3.3 Liver cancer

In human combined hepatocellular-cholangiocarcinomas and intrahepatic cholangiocarcinomas (cHC-CCs and ICCs), there is robust YAP1 activation. YAP1 is a transcriptional regulator of genes involved in cell proliferation and suppression of apoptotic genes, and itis inhibited in the Hippo signaling pathway which allows tumor suppression. Nuclear translocation of YAP1/TAZ also increases transcription of TGF-βs [23]. Thus, it is possible that coordinated targeting of YAP1/TAZ and TGF-β signaling may be a treatment for cHC-CCs and ICCs displaying dysregulated Hippo signaling and meanwhile drug screening revealed ivermectin to inhibit YAP1 activation [23].

3.4 Cervical cancer

Ivermectin inhibits the viability of HeLa cells and induces a G1/S cell cycle arrest leading to apoptosis and morphological changes of DNA fragmentation and chromatin condensation of such cells. Additionally, ivermectin can significantly increase intracellular ROS content and inhibit the migration of HeLa cells [24].

3.5 Glioblastoma

Ivermectin inhibits the growth of glioma cells by inducing cell cycle arrest and apoptosis in vitro and in vivo [25]. Specifically, in glioblastoma and brain endothelial cells, ivermectin has been reported to induce mitochondrial dysfunction. It inhibits cell growth and colony formation and blocks the enzymatic activity of the respiratory chain complex I, thereby decreases mitochondrial respiration, membrane potential, and ATP levels while increasing the generation of superoxides that in turn induces cell death by caspase-dependent apoptosis. Additionally, ivermectin also inhibits angiogenesis at concentrations above 5 μM [12].

3.6 Leukemia and prostate cancer

The treatment of OCI-AML2 cells with ivermectin increased the concentration of intracellular chloride ions, leading to hyperpolarization of the plasma and mitochondrial membranes and ROS production [18]. In contrast, DU145 and PPC-1 cells and primary normal hematopoietic cells that were resistant to ivermectin did not demonstrate changes in their plasma membrane potential when treated with up to 6 μM ivermectin. Moreover, the in vitro antitumor effect of ivermectin on various cancer cell lines at a concentration of 5 μM showed that DU145 is only minimally reduced in viability and clonogenic capacity, but when it is treated in combination with docetaxel cells demonstrated strong inhibition [22]. In myeloid leukemia cells ivermectin strongly synergizes with daunorubicin and cytarabine [18].

3.7 Colon and lung cancer

The WNT/TCF signaling pathway is constitutively active in many tumors and it regulates genes for cell growth and proliferation. Ivermectin can inhibit the WNT-TCF signaling pathway by decreasing cyclin D1, which is a direct target in this pathway and ivermectin also affects the phosphorylation of β-catenin, which leads to inhibition of proliferation and increased apoptosis in lung and colon tumor cells at concentrations above 5 μM [13].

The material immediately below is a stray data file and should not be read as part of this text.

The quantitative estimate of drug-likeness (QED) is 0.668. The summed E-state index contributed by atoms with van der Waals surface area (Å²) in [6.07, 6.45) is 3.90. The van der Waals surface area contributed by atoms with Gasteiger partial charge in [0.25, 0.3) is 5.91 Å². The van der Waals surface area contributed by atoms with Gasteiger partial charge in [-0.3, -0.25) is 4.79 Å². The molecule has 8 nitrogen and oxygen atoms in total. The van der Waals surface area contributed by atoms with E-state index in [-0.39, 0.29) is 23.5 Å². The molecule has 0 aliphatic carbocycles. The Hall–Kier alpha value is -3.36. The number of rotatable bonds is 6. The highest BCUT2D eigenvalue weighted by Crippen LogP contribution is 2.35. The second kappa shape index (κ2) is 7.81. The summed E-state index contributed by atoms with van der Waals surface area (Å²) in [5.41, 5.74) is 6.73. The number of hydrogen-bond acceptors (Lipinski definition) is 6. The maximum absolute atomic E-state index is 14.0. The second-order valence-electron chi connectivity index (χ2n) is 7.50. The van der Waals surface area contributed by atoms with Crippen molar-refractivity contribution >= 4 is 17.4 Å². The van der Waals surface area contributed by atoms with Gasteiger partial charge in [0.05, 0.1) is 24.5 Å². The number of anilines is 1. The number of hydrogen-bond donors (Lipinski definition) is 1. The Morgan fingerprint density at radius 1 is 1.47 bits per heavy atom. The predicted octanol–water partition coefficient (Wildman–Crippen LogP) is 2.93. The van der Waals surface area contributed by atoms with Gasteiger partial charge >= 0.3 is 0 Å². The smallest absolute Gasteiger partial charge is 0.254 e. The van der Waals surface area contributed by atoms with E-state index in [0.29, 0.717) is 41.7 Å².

4. Antitumor effects of ivermectin-animal data

In a wide-range of pre-clinical studies, rodent models of human xenografts of glioblastoma, leukemia, breast and colon carcinomas, as well as a variety of murine cell lines in syngeneic models have consistently shown ivermectin to possess robust antitumor effect at a median dose of 5 mg/Kg [12, 13, 15, 17, 18]. We present a review of some results of anticancer studies of ivermectin in animal below.

4.1 Glioblastoma

Two independent glioblastoma xenograft SCID mice models were established by subcutaneous injection of U87 or T98G cells, and the rodents were subsequently treated with intraperitoneal ivermectin at 40 mg/Kg. The treated mice had demonstrated significant tumor growth inhibition but maintained normal behavior and retained their weight [12]. A separate study using 3 mg/Kg of ivermectin showed a 50% decrease in tumor size and there was near complete regression of tumors at 10 mg/Kg. Ki67 staining also confirmed that glioma cell proliferation was decreased in ivermectin-treated animals compared to controls [17].

4.2 Colon and lung cancers

Melotti et al. used H358 human metastatic lung bronchioalveolar carcinoma cells and DLD1 colorectal adenocarcinoma cells to test the antitumor effects of ivermectin. The animals received intraperitoneal injections of cyclodextrin-conjugated ivermectin daily at 10 mg/kg after tumor establishment. Subsequently, it was found that tumors responded to ivermectin with a near 50% reduction of growth and a repressed lung cancer WNT-TCF signature and enhanced p21 levels [13].

4.3 Breast cancer

Ivermectin was evaluated in an orthotopic breast cancer model with human MDA-MB-231 cells subcutaneously injected in the mammary fat pad of NOD-SCID mice. Xenografts treated with ivermectin grew at a slower rate than those of the control group, and the size and weight of control tumors were macroscopically larger than that of ivermectin-treated tumors [15]. Another study tested JC murine breast cancer cells in Balb/c mice treated with a dose of 3 mg/Kg of ivermectin. Treatment reduced tumor size more than 60% with no changes in weight or behavior of the study animals when compared with controls [22]. Recently it was demonstrated the ivermectin at a dose of 5 mg/Kg induces immunogenic cell death hallmarks with large numbers of intratumoral CDA4+ and CD8+ T cells in a 4 T1 murine tumor model. Thus, ivermectin turns cold tumors into hot ones which allows for marked synergy with check point inhibitor nivolumab, leading to major antitumor effects and most importantly, protective immunity [26].

4.4 Leukemia